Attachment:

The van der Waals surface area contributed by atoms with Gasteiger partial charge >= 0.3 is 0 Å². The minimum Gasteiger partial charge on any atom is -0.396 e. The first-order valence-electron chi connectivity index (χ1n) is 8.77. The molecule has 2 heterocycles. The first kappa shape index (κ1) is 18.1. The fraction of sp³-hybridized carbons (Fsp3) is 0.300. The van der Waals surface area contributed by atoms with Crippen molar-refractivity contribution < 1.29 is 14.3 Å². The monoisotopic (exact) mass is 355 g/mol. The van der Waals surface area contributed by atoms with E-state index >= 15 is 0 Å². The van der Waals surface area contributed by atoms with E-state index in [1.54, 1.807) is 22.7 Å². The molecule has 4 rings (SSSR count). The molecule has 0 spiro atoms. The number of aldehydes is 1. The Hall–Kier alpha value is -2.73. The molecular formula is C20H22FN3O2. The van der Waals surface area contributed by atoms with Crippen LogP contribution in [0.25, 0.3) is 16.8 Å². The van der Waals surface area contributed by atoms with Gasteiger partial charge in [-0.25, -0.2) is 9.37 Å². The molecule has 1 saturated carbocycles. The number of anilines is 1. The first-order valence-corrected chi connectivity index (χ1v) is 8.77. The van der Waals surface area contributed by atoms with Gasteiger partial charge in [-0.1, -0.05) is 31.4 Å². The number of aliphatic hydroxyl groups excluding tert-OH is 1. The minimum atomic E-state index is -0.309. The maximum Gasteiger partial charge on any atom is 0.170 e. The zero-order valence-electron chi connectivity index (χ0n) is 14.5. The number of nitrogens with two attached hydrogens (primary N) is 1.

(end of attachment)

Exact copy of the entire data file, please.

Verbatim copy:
The van der Waals surface area contributed by atoms with Gasteiger partial charge >= 0.3 is 0 Å². The minimum Gasteiger partial charge on any atom is -0.396 e. The first-order valence-electron chi connectivity index (χ1n) is 8.77. The molecule has 2 heterocycles. The first kappa shape index (κ1) is 18.1. The fraction of sp³-hybridized carbons (Fsp3) is 0.300. The van der Waals surface area contributed by atoms with Crippen molar-refractivity contribution < 1.29 is 14.3 Å². The monoisotopic (exact) mass is 355 g/mol. The van der Waals surface area contributed by atoms with E-state index >= 15 is 0 Å². The van der Waals surface area contributed by atoms with E-state index in [1.54, 1.807) is 22.7 Å². The molecule has 4 rings (SSSR count). The molecule has 0 spiro atoms. The number of aldehydes is 1. The Hall–Kier alpha value is -2.73. The molecular formula is C20H22FN3O2. The van der Waals surface area contributed by atoms with Crippen LogP contribution in [0.25, 0.3) is 16.8 Å². The van der Waals surface area contributed by atoms with Gasteiger partial charge in [-0.25, -0.2) is 9.37 Å². The molecule has 1 saturated carbocycles. The number of anilines is 1. The first-order valence-corrected chi connectivity index (χ1v) is 8.77. The van der Waals surface area contributed by atoms with Gasteiger partial charge in [-0.1, -0.05) is 31.4 Å². The number of aliphatic hydroxyl groups excluding tert-OH is 1. The minimum atomic E-state index is -0.309. The maximum Gasteiger partial charge on any atom is 0.170 e. The zero-order valence-electron chi connectivity index (χ0n) is 14.5. The number of nitrogens with two attached hydrogens (primary N) is 1.